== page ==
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Ammunition for AK-47 via Shutterstock
sitdown sunday

Sitdown Sunday: 7 deadly reads

The very best of the week’s writing from around the web.

IT’S A DAY of rest, and you may be in the mood for a quiet corner and a comfy chair. We’ve hand-picked the week’s best reads for you to savour.

1. The rich recluse
Karen Abbott recalls the strange case of Ida Mayfield and the life (and money) that remained hidden behind her hotel room door for 24 years. Was she really who she said she was? (Smithsonian)

The manager said he had worked at the hotel for seven years and had never seen Ida Wood or her deceased sister. His records indicated that they had moved into the two-room suite in 1907, along with Ida’s daughter, Miss Emma Wood, who died in a hospital in 1928 at the age of 71. They always paid their bills in cash. The fifth-floor maid said she hadn’t gotten into the sisters’ suite at all, and only twice had persuaded the women to hand over soiled sheets and towels and accept clean ones through a crack in the door.

2. Davos on display
R James Breiding looks at the location of the World Economic Forum, and why it draws both the rich and the powerful. (The Wall Street Journal)

Davos, in short, is magnificently seductive, a monument to man’s need for self-actualization. (And it is mostly men—women only make up 17% of the elite participants at Davos, though they are 60% of WEF staff.) But does it improve the state of the world? Hardly. When you consider the lifestyle of those taking part, starting with the private jets, it is really quite an achievement for them to keep their cognitive dissonance in check for the better part of a week.

3. The third-richest man in the world
Vivienne Walt profiles the founder of fashion empire Zara, and looks at how he built his fortune. (Fortune Magazine)

With enough cash, Ortega opened his first storefront in 1975, two blocks from his teenage job at Gala. He named it Zara, because his preferred name, Zorba, was taken. From the outset, Ortega made speed the driving force. Decades later it still is. Zara stores refresh their stock twice a week and receive orders within 48 hours, tops. Ortega imposed the 48-hour rule in the 1970s, forcing him to open the first Zara stores near La Coruña. Many lined the well-traveled truck route to Barcelona’s textile factories. Even as the company grew, Ortega stuck to his two rules.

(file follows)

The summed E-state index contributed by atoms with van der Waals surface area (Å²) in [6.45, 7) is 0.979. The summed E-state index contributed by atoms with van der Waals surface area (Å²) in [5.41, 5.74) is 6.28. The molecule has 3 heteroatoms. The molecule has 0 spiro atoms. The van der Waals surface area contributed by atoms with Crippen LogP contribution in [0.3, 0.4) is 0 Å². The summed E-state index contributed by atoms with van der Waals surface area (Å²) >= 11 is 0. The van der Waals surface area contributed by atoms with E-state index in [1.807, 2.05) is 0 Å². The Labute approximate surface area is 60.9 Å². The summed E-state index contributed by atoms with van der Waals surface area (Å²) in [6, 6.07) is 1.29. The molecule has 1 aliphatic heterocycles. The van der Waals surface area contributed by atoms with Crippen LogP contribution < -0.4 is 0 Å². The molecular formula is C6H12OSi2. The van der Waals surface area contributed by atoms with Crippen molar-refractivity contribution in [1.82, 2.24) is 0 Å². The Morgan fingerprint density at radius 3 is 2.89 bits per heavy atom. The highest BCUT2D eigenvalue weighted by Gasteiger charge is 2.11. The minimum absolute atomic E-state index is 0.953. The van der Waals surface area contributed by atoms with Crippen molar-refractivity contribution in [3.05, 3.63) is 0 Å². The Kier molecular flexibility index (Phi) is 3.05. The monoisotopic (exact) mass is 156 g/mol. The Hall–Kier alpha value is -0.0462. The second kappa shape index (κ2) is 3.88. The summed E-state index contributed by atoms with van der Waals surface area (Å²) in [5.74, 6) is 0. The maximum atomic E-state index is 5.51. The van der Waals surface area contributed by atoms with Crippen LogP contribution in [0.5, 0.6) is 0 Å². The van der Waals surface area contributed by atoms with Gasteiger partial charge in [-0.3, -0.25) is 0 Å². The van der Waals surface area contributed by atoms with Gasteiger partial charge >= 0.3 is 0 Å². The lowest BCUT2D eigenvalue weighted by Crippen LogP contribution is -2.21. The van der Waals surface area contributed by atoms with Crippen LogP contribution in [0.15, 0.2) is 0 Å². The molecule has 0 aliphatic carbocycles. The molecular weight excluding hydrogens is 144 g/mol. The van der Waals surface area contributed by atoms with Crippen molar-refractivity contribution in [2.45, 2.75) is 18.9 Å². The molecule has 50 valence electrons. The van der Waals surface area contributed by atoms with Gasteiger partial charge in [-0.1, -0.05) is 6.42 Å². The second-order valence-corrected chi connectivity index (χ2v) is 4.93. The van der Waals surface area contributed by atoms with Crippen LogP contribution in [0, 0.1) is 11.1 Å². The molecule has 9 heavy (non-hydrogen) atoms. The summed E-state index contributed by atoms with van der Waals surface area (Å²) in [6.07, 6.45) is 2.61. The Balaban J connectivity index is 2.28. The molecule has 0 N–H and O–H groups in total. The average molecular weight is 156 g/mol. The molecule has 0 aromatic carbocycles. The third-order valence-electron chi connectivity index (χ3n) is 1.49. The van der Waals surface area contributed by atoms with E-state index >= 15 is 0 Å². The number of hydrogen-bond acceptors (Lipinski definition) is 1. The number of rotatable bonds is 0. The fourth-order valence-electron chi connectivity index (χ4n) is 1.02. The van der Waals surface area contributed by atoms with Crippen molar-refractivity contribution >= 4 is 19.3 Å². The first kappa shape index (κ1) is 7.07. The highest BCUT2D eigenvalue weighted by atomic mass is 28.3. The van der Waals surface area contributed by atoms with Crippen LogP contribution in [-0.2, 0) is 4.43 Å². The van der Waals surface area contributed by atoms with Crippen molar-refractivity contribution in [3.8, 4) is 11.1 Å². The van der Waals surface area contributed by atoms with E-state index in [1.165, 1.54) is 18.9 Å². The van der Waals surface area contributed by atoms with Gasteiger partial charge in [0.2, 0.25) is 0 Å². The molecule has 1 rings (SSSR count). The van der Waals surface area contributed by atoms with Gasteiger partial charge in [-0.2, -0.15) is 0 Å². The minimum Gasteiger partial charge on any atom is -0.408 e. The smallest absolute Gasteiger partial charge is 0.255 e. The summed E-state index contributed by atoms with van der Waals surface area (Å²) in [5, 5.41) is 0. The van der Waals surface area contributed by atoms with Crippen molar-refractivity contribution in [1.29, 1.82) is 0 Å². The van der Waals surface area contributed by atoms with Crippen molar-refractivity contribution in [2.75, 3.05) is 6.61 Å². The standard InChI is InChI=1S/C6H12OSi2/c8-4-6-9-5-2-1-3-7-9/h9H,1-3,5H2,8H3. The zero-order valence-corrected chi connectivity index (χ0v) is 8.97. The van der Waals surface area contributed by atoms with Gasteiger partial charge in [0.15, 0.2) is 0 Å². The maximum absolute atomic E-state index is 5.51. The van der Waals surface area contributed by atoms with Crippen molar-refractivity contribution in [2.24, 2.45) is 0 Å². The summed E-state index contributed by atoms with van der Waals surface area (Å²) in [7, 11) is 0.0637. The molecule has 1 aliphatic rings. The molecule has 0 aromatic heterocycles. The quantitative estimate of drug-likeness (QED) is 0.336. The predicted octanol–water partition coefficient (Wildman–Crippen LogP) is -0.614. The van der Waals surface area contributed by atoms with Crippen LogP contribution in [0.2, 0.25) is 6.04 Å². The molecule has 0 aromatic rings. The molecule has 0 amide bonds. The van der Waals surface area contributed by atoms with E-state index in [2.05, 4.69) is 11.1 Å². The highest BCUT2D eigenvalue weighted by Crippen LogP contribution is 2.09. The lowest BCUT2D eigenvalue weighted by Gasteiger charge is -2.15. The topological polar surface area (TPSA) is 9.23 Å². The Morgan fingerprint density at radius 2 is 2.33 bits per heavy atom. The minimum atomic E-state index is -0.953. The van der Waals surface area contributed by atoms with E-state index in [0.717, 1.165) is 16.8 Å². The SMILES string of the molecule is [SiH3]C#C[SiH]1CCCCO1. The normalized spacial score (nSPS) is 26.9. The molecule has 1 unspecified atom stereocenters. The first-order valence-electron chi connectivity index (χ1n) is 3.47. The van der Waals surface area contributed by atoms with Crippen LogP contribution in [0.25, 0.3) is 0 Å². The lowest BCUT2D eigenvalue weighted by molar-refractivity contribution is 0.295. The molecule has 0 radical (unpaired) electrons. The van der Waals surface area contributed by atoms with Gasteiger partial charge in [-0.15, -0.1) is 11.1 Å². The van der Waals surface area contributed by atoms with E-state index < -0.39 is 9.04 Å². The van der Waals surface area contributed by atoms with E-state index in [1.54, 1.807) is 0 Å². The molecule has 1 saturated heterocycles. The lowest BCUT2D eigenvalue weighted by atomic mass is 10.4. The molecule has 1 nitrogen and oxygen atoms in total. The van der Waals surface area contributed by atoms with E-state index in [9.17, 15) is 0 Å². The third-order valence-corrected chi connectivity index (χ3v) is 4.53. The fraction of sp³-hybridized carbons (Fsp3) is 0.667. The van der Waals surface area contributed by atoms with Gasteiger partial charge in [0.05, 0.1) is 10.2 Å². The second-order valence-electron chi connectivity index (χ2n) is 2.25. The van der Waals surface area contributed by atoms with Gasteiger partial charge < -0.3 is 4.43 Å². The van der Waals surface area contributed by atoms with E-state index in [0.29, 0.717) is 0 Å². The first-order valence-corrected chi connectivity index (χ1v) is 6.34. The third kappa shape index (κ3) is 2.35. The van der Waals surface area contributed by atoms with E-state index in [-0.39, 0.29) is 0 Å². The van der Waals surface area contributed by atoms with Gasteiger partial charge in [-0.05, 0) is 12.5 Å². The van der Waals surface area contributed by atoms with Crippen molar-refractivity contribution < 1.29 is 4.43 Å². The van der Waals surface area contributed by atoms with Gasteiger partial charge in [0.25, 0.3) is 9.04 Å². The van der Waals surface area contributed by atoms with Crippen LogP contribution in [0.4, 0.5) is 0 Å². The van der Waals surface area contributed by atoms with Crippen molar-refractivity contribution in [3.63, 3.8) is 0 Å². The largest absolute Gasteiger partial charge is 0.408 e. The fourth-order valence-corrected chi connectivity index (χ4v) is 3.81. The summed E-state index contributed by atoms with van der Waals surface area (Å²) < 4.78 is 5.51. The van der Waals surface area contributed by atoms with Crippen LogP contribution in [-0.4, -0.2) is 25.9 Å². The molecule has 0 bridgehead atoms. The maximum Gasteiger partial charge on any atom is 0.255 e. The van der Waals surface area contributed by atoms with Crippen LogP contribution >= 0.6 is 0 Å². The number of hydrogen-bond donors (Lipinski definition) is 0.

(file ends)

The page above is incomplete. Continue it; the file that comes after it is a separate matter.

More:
4. Stranger than fiction
Margalit Fox looks at the life of Linda Riss Pugach, and how her real-life relationships put her on the world’s stage. (The New York Times)

In the decades after their marriage, the Pugaches seemed hungry for limelight. Although reporters who visited their home in the Rego Park section of Queens wrote often of their unremitting bickering, the couple just as often appeared in the newspapers or on television to declare their mutual devotion. They received renewed attention in 1997, when Mr. Pugach, known as Burt, went on trial in Queens on charges that he had sexually abused a woman and threatened to kill her.

5. The world’s first computer pin-up
Benj Edwards tells the tale of how an IBM employee used a military computer worth $238 million to draw an image of a lady from Esquire. (The Atlantic)

The year was 1956, and the creation was a landmark moment in computer graphics and cultural history that has gone unnoticed until now. Using equipment designed to guard against the apocalypse, a pin-up girl had been drawn. She was quite probably the first human likeness to ever appear on a computer screen. She glowed.

6. Artificial intelligence – boxed
Bianca Bosker uncovers the inside story of Apple’s Siri and why it may still end up defining the tech giant. (The Huffington Post)

The SRI crew could see that the iPhone, which had launched just before their excursion to Half Moon Bay, would yield a population of networked, always-on-the-go consumers who would increasingly rely on tiny touch-screens to tell them what to do. An assistant, in the form of a voice-controlled iPhone app, seemed the ideal way to help mobile users complete all kinds of tasks, without having to poke at small screens with fat fingers or wait for web pages to load.


Cameron Crowe wrote in Esquire about the AK-47, and how its use impacted the Americans during the Vietnam War.

Since the AK-47, or Kalashnikov, had first surfaced, the American military had dismissed it as cheap and ineffective. But as this new weapon’s cracking bursts were heard in battle each day, the Eastern bloc’s assault rifle at last captured the Pentagon’s attention. It marked the Kremlin’s influence on how war was experienced by combatants of limited means – the Kalashnikov-carrying guerrilla, a common man with portable and easy-to-use automatic arms, was now in the field by the tens of thousands, and these men were outgunning American troops. To close the gun gap, the Pentagon rushed the M16 into service.

More: The best reads from every previous Sitdown Sunday >

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